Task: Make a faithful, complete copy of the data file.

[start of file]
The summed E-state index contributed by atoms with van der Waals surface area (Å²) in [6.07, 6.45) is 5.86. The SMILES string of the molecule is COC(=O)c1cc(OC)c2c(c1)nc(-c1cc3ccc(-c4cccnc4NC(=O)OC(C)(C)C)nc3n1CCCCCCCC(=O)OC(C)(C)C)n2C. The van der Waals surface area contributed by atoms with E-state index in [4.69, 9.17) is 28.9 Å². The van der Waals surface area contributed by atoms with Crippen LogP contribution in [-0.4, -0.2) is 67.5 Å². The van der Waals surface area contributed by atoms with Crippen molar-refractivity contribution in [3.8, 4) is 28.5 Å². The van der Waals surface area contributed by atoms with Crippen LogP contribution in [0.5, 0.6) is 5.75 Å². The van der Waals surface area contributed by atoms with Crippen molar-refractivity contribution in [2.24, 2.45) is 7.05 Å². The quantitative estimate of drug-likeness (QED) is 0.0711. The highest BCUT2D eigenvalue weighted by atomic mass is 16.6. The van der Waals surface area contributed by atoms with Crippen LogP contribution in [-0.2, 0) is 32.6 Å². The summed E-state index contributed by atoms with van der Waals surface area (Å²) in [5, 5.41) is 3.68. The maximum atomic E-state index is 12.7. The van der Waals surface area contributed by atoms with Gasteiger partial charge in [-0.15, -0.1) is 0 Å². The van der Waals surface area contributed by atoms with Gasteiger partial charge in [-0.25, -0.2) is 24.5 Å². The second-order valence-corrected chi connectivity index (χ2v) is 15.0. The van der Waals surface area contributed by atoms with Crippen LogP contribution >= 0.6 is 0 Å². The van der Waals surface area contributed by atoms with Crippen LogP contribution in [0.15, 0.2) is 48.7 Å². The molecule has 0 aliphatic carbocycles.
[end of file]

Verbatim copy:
The summed E-state index contributed by atoms with van der Waals surface area (Å²) in [6.07, 6.45) is 5.86. The SMILES string of the molecule is COC(=O)c1cc(OC)c2c(c1)nc(-c1cc3ccc(-c4cccnc4NC(=O)OC(C)(C)C)nc3n1CCCCCCCC(=O)OC(C)(C)C)n2C. The van der Waals surface area contributed by atoms with E-state index in [4.69, 9.17) is 28.9 Å². The van der Waals surface area contributed by atoms with Crippen LogP contribution in [-0.4, -0.2) is 67.5 Å². The van der Waals surface area contributed by atoms with Crippen molar-refractivity contribution in [3.8, 4) is 28.5 Å². The van der Waals surface area contributed by atoms with Crippen LogP contribution in [0.5, 0.6) is 5.75 Å². The van der Waals surface area contributed by atoms with Crippen molar-refractivity contribution in [2.24, 2.45) is 7.05 Å². The quantitative estimate of drug-likeness (QED) is 0.0711. The highest BCUT2D eigenvalue weighted by atomic mass is 16.6. The van der Waals surface area contributed by atoms with Crippen LogP contribution in [-0.2, 0) is 32.6 Å². The summed E-state index contributed by atoms with van der Waals surface area (Å²) in [5, 5.41) is 3.68. The maximum atomic E-state index is 12.7. The van der Waals surface area contributed by atoms with Gasteiger partial charge in [-0.15, -0.1) is 0 Å². The van der Waals surface area contributed by atoms with Gasteiger partial charge in [-0.25, -0.2) is 24.5 Å². The second-order valence-corrected chi connectivity index (χ2v) is 15.0. The van der Waals surface area contributed by atoms with Crippen LogP contribution >= 0.6 is 0 Å². The van der Waals surface area contributed by atoms with Crippen LogP contribution in [0.15, 0.2) is 48.7 Å². The molecule has 0 aliphatic carbocycles.